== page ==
The Texas singer on writing honestly, the place she calls home and why this isn’t actually their first time Down Under.
Sharleen Spiteri is relaxing when we chat early on (her) Thursday morning. Texas have just come off a three-night run that included the Summer Nights gigs in Glasgow’s Kelvingrove Park and she hasn’t been to bed yet. ‘I’m sitting in my Mum and Dad’s with a cup of tea and a slice of toast,’ she says chirpily, ‘and you are Interview Australia Number 5 and you’re my last one of the morning.’
Luckily tiredness hasn’t taken its toll on the singer, who doesn’t seem fazed by the amount of interviews she’s got lined up ahead of the band’s upcoming tour to Australia. ‘I’ve been talking about Texas for 30 odd years and I don’t think I’m ever going to get bored of it,’ she says. ‘Some people talk to you and they make it really interesting. Then there’s some who don’t really want to do it, but their editor has given it to them and they’ve a list of f*cking questions that are as cold as a wet fish.’
Texas are starting their tour in Europe this month before heading out to South Africa and then on to Australia in December. With a new album, Jump on Board, just released and a string of previous hits that topped charts around the world, the tour is big news. But does being away from home for that long ever take its toll?
‘You get a day here and there, to go home and see the family, make sure they’ve not wrecked the house and that the bins are getting put out properly,’ Sharleen says. ‘But you do sometimes get to a point where you think, f*cking hell I’m fed up with these clothes, I’m in and out of this suitcase constantly and I’d like to just be able to do my bloody laundry. Apart from that it’s the best life in the world.’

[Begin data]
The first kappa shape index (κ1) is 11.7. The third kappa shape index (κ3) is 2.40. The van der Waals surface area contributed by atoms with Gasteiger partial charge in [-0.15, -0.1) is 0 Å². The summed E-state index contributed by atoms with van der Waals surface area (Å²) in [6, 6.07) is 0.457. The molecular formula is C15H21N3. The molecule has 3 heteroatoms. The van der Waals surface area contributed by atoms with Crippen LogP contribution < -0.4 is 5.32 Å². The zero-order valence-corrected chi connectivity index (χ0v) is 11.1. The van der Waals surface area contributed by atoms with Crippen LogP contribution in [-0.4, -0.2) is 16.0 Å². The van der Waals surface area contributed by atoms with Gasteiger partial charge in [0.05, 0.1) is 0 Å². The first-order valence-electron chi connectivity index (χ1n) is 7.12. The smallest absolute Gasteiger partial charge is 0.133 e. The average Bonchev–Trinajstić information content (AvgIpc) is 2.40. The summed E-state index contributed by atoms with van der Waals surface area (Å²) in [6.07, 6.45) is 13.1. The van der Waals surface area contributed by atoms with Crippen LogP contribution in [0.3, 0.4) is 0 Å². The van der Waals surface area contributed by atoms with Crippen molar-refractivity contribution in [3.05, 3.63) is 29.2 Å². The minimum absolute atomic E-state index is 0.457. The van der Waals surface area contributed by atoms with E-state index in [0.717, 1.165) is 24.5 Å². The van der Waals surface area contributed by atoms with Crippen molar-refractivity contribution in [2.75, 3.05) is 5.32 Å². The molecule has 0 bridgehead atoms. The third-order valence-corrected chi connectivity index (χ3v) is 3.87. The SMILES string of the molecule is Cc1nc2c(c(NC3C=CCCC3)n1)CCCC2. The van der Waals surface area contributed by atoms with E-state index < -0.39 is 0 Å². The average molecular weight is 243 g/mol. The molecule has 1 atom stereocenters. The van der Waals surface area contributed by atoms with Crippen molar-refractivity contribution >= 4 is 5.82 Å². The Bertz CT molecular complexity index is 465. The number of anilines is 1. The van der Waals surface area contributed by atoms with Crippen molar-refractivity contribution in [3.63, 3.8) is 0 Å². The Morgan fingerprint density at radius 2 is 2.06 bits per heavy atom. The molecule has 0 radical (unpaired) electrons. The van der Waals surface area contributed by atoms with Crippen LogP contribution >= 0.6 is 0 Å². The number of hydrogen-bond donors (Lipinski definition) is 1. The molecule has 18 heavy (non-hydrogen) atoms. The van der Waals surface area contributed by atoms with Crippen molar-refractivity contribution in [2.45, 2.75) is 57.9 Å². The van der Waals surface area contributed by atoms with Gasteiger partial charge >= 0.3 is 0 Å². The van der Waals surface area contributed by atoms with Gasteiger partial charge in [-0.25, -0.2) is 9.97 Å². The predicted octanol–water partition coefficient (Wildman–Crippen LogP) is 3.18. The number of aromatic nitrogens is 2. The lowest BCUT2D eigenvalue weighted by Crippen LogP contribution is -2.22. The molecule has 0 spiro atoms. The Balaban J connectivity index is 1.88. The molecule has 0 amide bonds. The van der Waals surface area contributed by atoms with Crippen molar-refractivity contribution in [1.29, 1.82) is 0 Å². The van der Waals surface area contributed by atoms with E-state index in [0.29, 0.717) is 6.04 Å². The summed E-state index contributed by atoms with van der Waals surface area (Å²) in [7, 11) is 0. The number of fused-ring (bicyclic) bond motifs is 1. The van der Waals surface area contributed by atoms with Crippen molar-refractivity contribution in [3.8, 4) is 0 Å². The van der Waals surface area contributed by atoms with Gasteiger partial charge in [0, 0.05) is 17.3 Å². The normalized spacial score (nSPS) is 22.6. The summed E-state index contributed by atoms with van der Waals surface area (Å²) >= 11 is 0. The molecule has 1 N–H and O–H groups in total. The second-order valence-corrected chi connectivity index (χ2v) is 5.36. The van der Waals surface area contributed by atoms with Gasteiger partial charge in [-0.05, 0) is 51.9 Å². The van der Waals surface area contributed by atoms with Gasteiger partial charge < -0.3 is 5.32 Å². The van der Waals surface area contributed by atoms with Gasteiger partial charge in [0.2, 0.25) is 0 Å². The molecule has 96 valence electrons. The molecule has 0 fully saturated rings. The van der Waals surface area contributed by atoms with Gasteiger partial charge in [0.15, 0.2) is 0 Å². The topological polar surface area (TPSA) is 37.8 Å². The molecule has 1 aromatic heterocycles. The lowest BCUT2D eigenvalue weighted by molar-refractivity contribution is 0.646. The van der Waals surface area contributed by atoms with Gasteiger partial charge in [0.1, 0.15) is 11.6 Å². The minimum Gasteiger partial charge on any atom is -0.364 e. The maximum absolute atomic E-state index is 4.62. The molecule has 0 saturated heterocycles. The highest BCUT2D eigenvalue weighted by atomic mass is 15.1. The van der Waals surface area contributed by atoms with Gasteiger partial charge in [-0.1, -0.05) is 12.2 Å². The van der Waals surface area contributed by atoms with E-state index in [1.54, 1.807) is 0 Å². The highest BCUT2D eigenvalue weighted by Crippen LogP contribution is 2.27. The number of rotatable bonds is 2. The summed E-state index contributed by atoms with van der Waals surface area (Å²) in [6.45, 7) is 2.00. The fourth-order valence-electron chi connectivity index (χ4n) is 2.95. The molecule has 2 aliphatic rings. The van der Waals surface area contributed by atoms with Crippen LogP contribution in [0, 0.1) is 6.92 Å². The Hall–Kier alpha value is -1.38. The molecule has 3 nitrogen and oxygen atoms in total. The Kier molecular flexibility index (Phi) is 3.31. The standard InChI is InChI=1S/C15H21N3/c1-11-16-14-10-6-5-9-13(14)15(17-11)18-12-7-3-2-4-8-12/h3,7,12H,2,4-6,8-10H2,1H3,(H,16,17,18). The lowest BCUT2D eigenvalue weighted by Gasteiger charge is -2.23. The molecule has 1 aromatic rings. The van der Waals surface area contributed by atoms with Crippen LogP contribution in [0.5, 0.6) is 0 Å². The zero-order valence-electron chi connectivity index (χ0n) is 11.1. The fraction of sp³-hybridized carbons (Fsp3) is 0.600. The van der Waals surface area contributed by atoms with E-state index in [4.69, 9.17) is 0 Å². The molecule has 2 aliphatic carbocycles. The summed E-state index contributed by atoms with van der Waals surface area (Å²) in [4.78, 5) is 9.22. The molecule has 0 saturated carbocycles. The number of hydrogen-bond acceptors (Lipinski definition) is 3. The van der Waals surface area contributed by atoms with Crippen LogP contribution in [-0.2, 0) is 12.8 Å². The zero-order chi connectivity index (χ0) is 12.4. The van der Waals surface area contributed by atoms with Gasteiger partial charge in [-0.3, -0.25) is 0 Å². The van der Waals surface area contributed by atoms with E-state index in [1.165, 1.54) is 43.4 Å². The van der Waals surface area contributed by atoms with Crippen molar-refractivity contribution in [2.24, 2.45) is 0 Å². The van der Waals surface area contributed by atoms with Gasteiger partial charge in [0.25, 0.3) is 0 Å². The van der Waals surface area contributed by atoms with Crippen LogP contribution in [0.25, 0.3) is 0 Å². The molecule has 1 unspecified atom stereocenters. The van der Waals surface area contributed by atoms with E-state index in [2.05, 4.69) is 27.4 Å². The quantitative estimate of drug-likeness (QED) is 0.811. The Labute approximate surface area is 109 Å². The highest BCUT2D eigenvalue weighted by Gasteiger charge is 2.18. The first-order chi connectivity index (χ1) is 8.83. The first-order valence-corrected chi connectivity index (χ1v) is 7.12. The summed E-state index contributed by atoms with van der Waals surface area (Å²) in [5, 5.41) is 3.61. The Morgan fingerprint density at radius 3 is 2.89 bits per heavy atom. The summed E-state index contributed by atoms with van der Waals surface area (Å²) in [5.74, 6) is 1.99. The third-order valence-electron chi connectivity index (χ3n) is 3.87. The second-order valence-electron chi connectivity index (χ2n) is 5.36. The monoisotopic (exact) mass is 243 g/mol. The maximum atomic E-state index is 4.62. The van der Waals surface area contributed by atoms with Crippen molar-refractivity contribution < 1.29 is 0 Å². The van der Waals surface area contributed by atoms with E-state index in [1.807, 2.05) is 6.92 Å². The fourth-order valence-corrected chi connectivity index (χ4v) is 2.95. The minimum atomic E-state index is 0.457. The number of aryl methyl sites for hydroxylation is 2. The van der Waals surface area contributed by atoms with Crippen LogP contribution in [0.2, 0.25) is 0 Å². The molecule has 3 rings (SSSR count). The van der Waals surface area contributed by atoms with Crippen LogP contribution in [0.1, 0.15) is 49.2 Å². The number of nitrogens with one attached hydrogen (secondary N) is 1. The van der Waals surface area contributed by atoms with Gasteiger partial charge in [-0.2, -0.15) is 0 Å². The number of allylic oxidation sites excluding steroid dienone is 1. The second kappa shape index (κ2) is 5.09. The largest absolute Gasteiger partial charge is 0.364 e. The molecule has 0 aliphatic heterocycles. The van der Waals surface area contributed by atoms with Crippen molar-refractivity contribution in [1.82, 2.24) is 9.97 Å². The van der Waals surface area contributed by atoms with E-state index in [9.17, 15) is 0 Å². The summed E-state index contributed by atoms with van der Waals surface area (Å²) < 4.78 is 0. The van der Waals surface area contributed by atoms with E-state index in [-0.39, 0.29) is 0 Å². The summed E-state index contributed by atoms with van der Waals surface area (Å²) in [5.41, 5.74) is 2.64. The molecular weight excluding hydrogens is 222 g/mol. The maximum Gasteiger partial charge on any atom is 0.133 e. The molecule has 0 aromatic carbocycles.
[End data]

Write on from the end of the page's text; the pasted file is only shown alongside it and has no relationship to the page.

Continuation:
‘Home is the place where, when I shut the door, my family are there and I can cook my dinner and just be with them. If that’s a make-do home for a moment then that’s what it is, but it’s a home there and then.’
Jump on Board is the ninth studio album from Texas, not counting Sharleen’s two solo albums. But when it comes to writing new material, the thing that drives it is honesty, she says.
‘You can’t think about the past and you don’t know what the future holds. So you write whatever your emotions or feelings are at that time, then they connect with the emotions and feelings of other people, the ones who are listening. That’s when your songs become their songs, because they put their own faces and familiarities into it. You need to write from a very honest place before it can touch anybody else.’
This isn’t actually the band’s first tour of Australia, despite what the media might have said up until now. ‘Every single person that’s spoken to me has asked about that. I don’t know who wrote that, and I don’t know where that’s come from, but it’s not,’ she says. ‘I’m just looking forward to getting out there and going, “guys, it’s been a long time, it’s not through lack of trying, but hopefully we’re going to blow your minds and you’re going to invite us back”.’
It may not be their first time in the country, but this will be their first time in Perth. ‘I’ve never been, so I’m looking forward to it very much,’ she says. ‘It’s going to be summer for me a whole year so I’m looking forward to getting my all-year-round-suntan.’
Texas are at the Astor Theatre on December 15.